We’re trying to get our inbox under control, so I decided it was time for another of my occasional round-ups of gendered kids’ items, so here you go. My favorite example was an ad from a flyer for Save On Foods in Victoria, Canada, sent in by Joanna M. The advertised products are boysz and girlsz inhalers, for all your gendered breathing needs. The boyz’ version is in green and gray with a graphic of a skateboarder, while the girlz’ inhaler is, of course pink, with a flower:

Amanda K.H. took this photo of 3 kid-sized Civil War hats for sale at the Abraham Lincoln Presidential Museum in Springfield, IL. In addition to the Union blue and the Confederate gray, there was a pink version:

The Pragmatist let us know about onesies for sale at Mommy and Kids Allure Boutique. The onesies include lists of “ingredients” for boys and girls. What are boys made of? Love, energy, and dirt:

For girls, it’s love, beauty, and kindness:

Elliott M. noticed that the Garanimals website doesn’t just just divide the clothing into boys’ and girls’ sections, but uses gendered language to describe them. The boys’ clothing is described with active language (“ready, set, go!”), and they’ll look “cool”. Girls, on the other hand, are “sugar and spice, everything nice” and a “princess,” and they’ll be “looking great and feeling better,” “cute,” “eye catching,” and “adorable”:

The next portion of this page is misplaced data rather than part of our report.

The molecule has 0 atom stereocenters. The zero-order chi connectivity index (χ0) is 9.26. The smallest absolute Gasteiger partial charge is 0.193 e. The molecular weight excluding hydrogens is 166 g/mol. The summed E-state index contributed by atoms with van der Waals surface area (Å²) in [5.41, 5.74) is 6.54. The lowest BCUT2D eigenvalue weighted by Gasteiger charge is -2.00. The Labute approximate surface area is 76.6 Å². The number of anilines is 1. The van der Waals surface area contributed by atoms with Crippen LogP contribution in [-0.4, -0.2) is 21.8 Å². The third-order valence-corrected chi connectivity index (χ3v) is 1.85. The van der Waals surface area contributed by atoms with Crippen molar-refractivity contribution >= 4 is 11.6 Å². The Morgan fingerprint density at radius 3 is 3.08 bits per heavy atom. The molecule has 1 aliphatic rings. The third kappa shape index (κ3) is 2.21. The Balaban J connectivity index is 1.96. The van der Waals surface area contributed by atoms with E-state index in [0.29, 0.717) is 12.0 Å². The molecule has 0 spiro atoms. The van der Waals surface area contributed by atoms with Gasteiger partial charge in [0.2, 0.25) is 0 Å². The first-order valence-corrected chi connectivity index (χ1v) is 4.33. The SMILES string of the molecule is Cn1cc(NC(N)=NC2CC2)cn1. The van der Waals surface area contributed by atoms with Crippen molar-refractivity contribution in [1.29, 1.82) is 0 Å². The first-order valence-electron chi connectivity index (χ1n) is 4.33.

An anonymous reader saw these sets of stickers, divided into themes for boys and girls:

What are boy themes? Space, travel/transportation, dinosaurs, sports, and pirates, among others. Girls, on the other hand, are associated with stars, flowers, butterflies, clothes, makeup, personal hygiene, cheerleading, and shopping. Since the reader was buying them to give out to a Girl Guide group (equivalent to Girl Scouts in the U.S.) for badges about science, being active, and personal hygiene, she had to buy both sets.

Finally, Sarah M. sent in a photo she took at Target of two toys that define boys by what they do and girls by what they are. The toys are those types of little sit-and-scoot toy cars kids push around with their feet. The boys’ version is red and is, appropriately, called a Lil’ Fire Truck Ride-On. The pink version, on the other hand, is the Lil’ Princess Ride-On — because apparently there’s no appropriate vehicle to define as “girly,” so the easiest way to gender the toy was just to call it a thing for princesses and be done with it:

UPDATE: Philip Cohen pointed out another example on his blog, Family Inequality. Baby blankets at Amazon were available in blue for the “little man” and pink for the “little cupcake,” in case your baked goods are cold: